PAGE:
[pp.int.general] Fwd: [Afro-IP] South Africa: misuse of personality rights in an advert

Amelia Andersdotter teirdes at gmail.com
Sun Jul 17 22:50:14 CEST 2011

this south african court concluded that personality rights in commercial 
circumstances are to be considered very distinct from intellectual 
property rights (amongst other things), although they do appear to have 
taken the status of "moral rights" in the european sense in the RSA 

it's a not uninteresting issue.

-------- Original Message --------
Subject: 	[Afro-IP] South Africa: misuse of personality rights in an advert
Date: 	Sun, 17 Jul 2011 19:07:36 +0200
From: 	Darren Olivier <darrentrentolivier at googlemail.com>
Reply-To: 	afro-ip+owners at googlegroups.com
To: 	afro-ip at googlegroups.com

latest case 
from the Saflii database details the drama 
between two South Africa celebs. Cycling rock star Andrew Mclean’s 
<http://twitter.com/#%21/AndrewMclean> company and shop Cycle Lab 
<http://www.cyclelab.com/> were called upon to defend claims by ex Miss 
South Africa and business personality Basetsana Kumalo 
<http://www.basetsanakumalo.com/> that her rights were abused. The 
rights at stake were Basestana’s identity, image and dignity.

At issue was whether a photograph of Kumalo taken whilst she was 
shopping in Cycle Lab and subsequently used for advertising the shop, 
without obtaining her explicit consent, was unlawful.

Kumalo’s lawyers placed this Col Du Tourmalet 
<http://en.wikipedia.org/wiki/Col_du_Tourmalet> in the path of Cycle Lab 
by claiming that the publication was an inuria* and damages on four 
separate grounds:

1. sentimental damages based on the actio iniuriarum*; *Outcome : 
Successful *
2. alternatively to 1. constitutional damages arising from a violation 
of the plaintiff’s rights to dignity and privacy; *Not relevant because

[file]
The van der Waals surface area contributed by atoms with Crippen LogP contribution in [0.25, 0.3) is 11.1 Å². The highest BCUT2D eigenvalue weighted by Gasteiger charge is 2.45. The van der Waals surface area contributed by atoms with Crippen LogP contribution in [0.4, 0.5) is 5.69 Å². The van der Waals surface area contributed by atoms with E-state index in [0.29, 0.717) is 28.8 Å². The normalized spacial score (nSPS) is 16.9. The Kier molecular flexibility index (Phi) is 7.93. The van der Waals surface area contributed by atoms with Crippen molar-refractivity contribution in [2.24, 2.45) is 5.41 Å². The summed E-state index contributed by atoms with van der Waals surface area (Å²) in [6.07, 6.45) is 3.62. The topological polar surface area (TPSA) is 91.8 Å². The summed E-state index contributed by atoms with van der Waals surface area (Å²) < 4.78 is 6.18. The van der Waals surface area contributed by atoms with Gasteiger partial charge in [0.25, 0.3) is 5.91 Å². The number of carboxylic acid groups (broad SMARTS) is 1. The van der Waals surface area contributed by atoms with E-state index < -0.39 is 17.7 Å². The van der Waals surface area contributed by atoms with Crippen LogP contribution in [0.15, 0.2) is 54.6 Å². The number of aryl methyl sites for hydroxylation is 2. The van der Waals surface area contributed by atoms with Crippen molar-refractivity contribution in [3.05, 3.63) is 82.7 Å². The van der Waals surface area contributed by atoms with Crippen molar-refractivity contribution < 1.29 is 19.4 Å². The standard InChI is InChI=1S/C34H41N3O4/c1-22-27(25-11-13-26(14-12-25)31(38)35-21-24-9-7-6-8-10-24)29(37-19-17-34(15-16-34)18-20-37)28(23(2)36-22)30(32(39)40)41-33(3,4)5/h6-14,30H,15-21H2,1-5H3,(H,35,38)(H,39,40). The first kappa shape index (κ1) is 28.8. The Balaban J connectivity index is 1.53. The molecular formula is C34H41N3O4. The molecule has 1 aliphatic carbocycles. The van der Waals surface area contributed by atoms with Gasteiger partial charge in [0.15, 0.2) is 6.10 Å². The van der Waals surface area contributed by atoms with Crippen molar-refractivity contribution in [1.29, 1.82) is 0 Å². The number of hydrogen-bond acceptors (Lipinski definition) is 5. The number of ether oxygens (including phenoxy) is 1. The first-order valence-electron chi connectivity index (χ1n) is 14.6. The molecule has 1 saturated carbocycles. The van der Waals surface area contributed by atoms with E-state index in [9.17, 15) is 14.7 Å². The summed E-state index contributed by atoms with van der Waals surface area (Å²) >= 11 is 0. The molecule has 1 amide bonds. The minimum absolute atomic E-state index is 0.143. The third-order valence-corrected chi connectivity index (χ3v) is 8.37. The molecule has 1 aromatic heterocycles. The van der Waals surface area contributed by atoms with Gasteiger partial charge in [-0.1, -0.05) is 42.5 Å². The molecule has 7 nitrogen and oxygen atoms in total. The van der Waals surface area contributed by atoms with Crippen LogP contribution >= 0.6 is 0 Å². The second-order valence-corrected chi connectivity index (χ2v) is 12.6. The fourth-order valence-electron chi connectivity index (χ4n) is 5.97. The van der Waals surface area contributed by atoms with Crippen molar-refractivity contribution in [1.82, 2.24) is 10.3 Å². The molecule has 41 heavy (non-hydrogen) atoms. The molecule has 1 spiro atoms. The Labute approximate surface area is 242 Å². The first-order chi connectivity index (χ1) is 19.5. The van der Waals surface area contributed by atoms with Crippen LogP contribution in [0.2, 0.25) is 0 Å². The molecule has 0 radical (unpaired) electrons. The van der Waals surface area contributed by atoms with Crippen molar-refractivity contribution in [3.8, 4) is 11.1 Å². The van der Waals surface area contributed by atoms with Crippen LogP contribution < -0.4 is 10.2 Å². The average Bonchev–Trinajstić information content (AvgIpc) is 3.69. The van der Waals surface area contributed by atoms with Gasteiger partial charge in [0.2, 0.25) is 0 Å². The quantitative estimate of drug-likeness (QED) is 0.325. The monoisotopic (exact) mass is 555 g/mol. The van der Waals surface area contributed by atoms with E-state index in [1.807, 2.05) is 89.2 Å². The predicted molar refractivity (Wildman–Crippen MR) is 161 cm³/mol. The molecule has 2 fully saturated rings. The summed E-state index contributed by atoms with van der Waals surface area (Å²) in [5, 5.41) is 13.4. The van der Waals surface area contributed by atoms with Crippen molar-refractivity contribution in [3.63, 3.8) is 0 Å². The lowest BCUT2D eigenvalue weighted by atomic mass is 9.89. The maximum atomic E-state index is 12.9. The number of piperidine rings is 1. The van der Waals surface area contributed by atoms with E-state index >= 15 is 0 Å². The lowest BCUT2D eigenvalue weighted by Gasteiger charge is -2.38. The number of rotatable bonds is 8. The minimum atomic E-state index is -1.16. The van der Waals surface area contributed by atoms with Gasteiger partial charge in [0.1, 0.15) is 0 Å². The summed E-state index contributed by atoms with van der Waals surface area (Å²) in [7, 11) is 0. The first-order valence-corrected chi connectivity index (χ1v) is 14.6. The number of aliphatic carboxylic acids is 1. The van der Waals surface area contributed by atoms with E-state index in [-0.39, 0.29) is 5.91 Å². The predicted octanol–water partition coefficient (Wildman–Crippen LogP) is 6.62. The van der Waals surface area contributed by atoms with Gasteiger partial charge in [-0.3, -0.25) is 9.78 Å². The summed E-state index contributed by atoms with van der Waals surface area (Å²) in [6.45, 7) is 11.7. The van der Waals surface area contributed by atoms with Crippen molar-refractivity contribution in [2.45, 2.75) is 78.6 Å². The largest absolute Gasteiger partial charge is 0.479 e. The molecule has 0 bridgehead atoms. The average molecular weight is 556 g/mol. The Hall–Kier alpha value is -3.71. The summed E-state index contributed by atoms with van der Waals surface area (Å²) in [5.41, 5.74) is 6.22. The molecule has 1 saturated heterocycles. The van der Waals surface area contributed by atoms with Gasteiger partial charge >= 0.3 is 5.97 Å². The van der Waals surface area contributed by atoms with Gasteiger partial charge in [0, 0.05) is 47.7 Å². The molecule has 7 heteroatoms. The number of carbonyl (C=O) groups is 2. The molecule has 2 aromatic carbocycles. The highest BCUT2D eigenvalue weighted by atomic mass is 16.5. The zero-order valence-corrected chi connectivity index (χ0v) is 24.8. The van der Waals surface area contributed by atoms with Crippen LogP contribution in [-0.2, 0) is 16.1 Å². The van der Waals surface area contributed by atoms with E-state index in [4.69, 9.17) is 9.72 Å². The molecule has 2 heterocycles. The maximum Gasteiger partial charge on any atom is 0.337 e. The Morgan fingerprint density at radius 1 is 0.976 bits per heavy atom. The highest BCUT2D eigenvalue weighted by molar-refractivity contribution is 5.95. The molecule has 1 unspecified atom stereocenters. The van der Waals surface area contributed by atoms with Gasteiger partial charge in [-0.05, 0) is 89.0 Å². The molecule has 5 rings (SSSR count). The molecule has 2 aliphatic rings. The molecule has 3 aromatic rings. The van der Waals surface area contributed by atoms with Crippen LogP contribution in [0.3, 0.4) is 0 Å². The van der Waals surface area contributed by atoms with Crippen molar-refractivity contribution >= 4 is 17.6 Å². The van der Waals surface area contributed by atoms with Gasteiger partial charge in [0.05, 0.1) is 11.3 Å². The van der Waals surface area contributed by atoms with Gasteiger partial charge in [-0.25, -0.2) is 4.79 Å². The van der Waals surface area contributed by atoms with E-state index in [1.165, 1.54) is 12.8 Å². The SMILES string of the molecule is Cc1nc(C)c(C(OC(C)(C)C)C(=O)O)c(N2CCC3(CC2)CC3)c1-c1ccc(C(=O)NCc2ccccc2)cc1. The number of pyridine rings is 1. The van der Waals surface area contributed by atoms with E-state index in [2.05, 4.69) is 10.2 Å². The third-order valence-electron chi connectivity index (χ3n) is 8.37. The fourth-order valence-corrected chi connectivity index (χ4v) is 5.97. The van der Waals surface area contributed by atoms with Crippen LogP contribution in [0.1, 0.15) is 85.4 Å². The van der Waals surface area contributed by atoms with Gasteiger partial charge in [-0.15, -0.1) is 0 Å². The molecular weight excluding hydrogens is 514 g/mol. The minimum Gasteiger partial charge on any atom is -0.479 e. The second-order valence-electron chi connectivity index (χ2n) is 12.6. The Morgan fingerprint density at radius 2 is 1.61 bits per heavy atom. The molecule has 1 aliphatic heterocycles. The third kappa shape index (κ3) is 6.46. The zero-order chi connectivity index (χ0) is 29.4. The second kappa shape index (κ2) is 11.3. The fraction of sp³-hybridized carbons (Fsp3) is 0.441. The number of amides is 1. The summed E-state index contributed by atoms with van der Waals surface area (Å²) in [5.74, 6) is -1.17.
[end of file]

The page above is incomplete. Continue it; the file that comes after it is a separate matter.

of 1.*
3. patrimonial or special damages; *Outcome : Not successful lack of 
evidence; and*
4. unjustified enrichment. *Abandoned*

Although commented on in the judgement, claims based on passing off and 
trade mark infringement were not pleaded - *see Afro Leo's comments below*.

The amount of the damages award was held over for later determination.

Afro Leo found Judge Boruchowitz’s analysis of the law, the latin* and 
the claims a highly useful summary and directs readers to paras 12-24, 
33, 40, and for the purposes of this blog:

/“..the plaintiff’s image has been used in a misleading way. It 
generates the false impression that she endorses the lady-specific 
cycling products sold by the defendant and the defendant’s campaign to 
promote cycling among women. Use of her image in this manner constitutes 
a violation of her right to identity. The appropriation and misuse of 
the plaintiff’s image is wrongful and would be considered by persons of 
ordinary and reasonable sensibilities to constitute an iniuria which is 
deserving of legal protection.” //
/“In a broad sense, the plaintiff’s right to dignity has also been 
infringed.” /

/"...her photograph in an advertisement cannot be justified on the basis 
that she is a public figure or celebrity.”/

/“That the defendant did not use the plaintiff’s name in the 
advertisement is legally irrelevant” //
/“It is also not necessary for the attachment of liability that the 
photograph depict the plaintiff in an objectively degrading, humiliating 
or insulting manner.”/

/“Whilst it is true that the plaintiff uses a company to promote her 
image and persona, she has not thereby abandoned the right to choose who 
is to have access to her image. Personality rights are inseparably bound 
up with one’s personality. They do not exist independently of the human